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What approaches exist to categorizing kinds of passive agent markers and what are their advantages?

For my thesis I would like to conduct a study on the cross-linguistic distribution of agent markers in passives. In English, this marker is usually realized by the preposition 'by', as in (including ...
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2answers
7k views

What is the distinction between agglutinative languages and polysynthetic ones?

My understanding of morphology is that a word is taken and many different words are glued to it. Is not this true for both agglutinative and polysynthetic languages? Or what is the finer level of ...
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1answer
342 views

How is “Writer/reader-responsible language” correlated with synthetic/analytic languages?

This blog post suggests a rather interesting concept of writer/reader -responsible languages. Basically, this quote expresses the idea: English is a writer-responsible language. That means it is ...
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1answer
201 views

What sort of morpheme is this suffix meaning ‘about'?

Some background: This is a conlang that I'm developing as part of my job. It's a difficult task, but I want to make it as realistic as possible. I have to make a detailed grammar so that other ...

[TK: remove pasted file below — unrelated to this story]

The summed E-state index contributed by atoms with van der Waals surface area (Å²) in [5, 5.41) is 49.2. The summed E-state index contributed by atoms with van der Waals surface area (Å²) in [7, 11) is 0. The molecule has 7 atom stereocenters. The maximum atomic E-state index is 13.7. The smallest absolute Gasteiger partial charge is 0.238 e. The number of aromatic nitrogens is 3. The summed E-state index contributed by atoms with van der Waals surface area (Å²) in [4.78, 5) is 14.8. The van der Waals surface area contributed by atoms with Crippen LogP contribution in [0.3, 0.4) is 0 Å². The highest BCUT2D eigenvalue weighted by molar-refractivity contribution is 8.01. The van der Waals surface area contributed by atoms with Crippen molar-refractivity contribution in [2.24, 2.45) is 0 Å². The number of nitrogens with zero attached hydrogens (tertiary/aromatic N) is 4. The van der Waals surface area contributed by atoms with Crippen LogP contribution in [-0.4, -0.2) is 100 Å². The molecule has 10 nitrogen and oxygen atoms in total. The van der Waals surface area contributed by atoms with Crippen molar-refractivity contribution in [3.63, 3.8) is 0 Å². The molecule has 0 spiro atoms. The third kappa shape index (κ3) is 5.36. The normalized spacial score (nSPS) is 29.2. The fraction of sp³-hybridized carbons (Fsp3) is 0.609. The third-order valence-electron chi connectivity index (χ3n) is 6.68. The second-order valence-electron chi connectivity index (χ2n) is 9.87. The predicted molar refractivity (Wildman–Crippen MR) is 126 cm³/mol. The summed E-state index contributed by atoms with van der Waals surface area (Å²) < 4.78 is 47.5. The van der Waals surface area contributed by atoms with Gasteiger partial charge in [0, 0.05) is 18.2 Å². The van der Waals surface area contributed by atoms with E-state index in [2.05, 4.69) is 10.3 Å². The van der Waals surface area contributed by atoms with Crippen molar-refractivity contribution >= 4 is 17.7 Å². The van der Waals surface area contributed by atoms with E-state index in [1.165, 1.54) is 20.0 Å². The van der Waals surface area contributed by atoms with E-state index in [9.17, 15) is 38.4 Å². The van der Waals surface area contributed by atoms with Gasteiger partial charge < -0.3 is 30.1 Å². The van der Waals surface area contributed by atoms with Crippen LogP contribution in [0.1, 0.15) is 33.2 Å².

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0answers
150 views

Which prefixing language has the most speakers?

Most if not all national or widely spoken languages with an inflecting or agglutinating typology do all of their inflecting at the end of the word. These are called "suffixing languages". This is ...
4
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2answers
1k views

Affix that makes nouns into verbs and verbs into nouns?

I have a friend studying a language from the pacific islands, and she found an affix that when added to a noun makes a verb and when added to a verb makes a noun. What would you call such a thing, and ...
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1answer
491 views

Citations for morpheme/word counts?

(Edited to provide context and clarify what I'm interested in) Context: I am reading a paper that involves comparing German, Dutch, and English. German is the outlier for the phenomena and measures ...
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1answer
2k views

How many morphological cases does Portuguese have?

In WALS (World Atlas of Language Structures), "Number of Cases" is listed for most languages. However, this information is absent for Portuguese. Does Portuguese have any morphological case marking? ...
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2answers
773 views

Where is Welsh on the analytic/synthetic spectrum?

I believe it's traditionally been held to be more on the synthetic side of the spectrum, but why? Are there any quantitative analyses to back this up?
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3answers
1k views

What are the alternate morphological typologies to isolating, agglutinative, fusional, polysyntehtic, etc.?

The above typology seems to also be called "Humboldt-Schleicherian". While reading this answer in the question "Is there really a difference between agglutinative and non-agglutinative languages when ...